Senior man holding an illuminated magnifying glass he uses to help him read because he suffers from Wet Macular Degeneration.

Macular Degeneration Studies With Peptide P21

In age-related macular degeneration (AMD), the macula—a tiny core region of the retina responsible for regulating eye focus—degenerates.

AMD causes the majority of eyesight loss. The irreversible destruction of the macula in AMD causes vision loss needed to see in color.

Researchers report the occurrence of AMD pathology and its prevention by chronic presentation with the neurotrophic peptidergic compound P021 in aged rats and 3xTg-AD mice.

Senior man holding an illuminated magnifying glass he uses to help him read because he suffers from Wet Macular Degeneration.

In the aged rats, scientists observed a rosette-like structure forming in addition to photoreceptor degeneration, vacuoles, lipofuscin granules, and atrophy in the retinal pigment epithelium (RPE).

Additionally, they discovered Bruch’s membrane (BM) thickening and vacuoles. In many layers of the retina, gliosis and astrogliosis were detected.

Furthermore, they discovered that the sub-retina of aged rats and 3xTg mice were abundant with total tau, phosphorylated tau, Aβ/APP, and VEFG.

Presentation of P021 for three months in rats and eighteen months in 3xTg mice appeared to improve the aforementioned pathological alterations.

These findings indicate the potential of P021 in the context of AMD and retinal changes associated with aging and Alzheimer’s disease.

P21 Peptide and Macular Degeneration Research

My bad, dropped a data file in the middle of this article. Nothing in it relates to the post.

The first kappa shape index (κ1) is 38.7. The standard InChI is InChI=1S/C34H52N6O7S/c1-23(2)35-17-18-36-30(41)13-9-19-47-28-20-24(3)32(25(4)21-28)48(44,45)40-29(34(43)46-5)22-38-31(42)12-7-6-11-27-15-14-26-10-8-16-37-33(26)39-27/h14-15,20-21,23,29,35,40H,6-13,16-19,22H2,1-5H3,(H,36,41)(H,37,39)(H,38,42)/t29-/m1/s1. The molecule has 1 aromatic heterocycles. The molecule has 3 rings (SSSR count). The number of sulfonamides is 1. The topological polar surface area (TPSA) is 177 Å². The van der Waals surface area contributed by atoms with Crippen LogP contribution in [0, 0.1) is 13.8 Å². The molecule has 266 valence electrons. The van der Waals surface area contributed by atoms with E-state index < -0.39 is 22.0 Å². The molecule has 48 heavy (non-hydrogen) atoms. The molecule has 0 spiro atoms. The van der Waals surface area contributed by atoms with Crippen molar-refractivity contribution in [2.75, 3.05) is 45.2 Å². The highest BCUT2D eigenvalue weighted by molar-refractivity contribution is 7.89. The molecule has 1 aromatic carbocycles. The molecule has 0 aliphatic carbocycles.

A dry version and a moist form of AMD exist. The majority of cases are of the dry, non-neovascular kind. The RPE, choriocapillaris, and photoreceptors all cause senescence as a result.

It is neovascular wet AMD. Scarring, bleeding, and vascular leakage result from new blood vessels penetrating Bruch’s membrane (BM) from the choroid.

Choroidal neovascularization (CNV) causes visual loss in wet AMD, which is less prevalent than in dry AMD. Researchers think that age-related macular tissue loss, pigment deposition in the macula, or both contribute to dry AMD.

Several unknown components likely contribute to the etiopathogenesis of AMD, making it a complex illness with many potential causes.

More and more evidence points to the immune system as a critical factor in the development of AMD by inducing neuroinflammation in the retina. Nutritional intervention may halt the development of AMD from its dry to its wet form. 

As a central nervous system component, the retina provides a direct view of brain disease. Neurons, astrocytes, microglia, and microvasculature are all present in the retina, like in the brain.

The two organs share many physiological functions and exhibit some of the same neurodegenerative alterations seen in Alzheimer’s disease. Research in Alzheimer’s disease may benefit from creating ocular biomarkers.

Amyloid-β (Aβ) and tau hyperphosphorylation are two parallels between Alzheimer’s disease (AD) and amyloid-beta (AMD), along with neurodegeneration and neuroinflammation. “AD of the eye” is another name for AMD.

P21 Peptide and the Eyes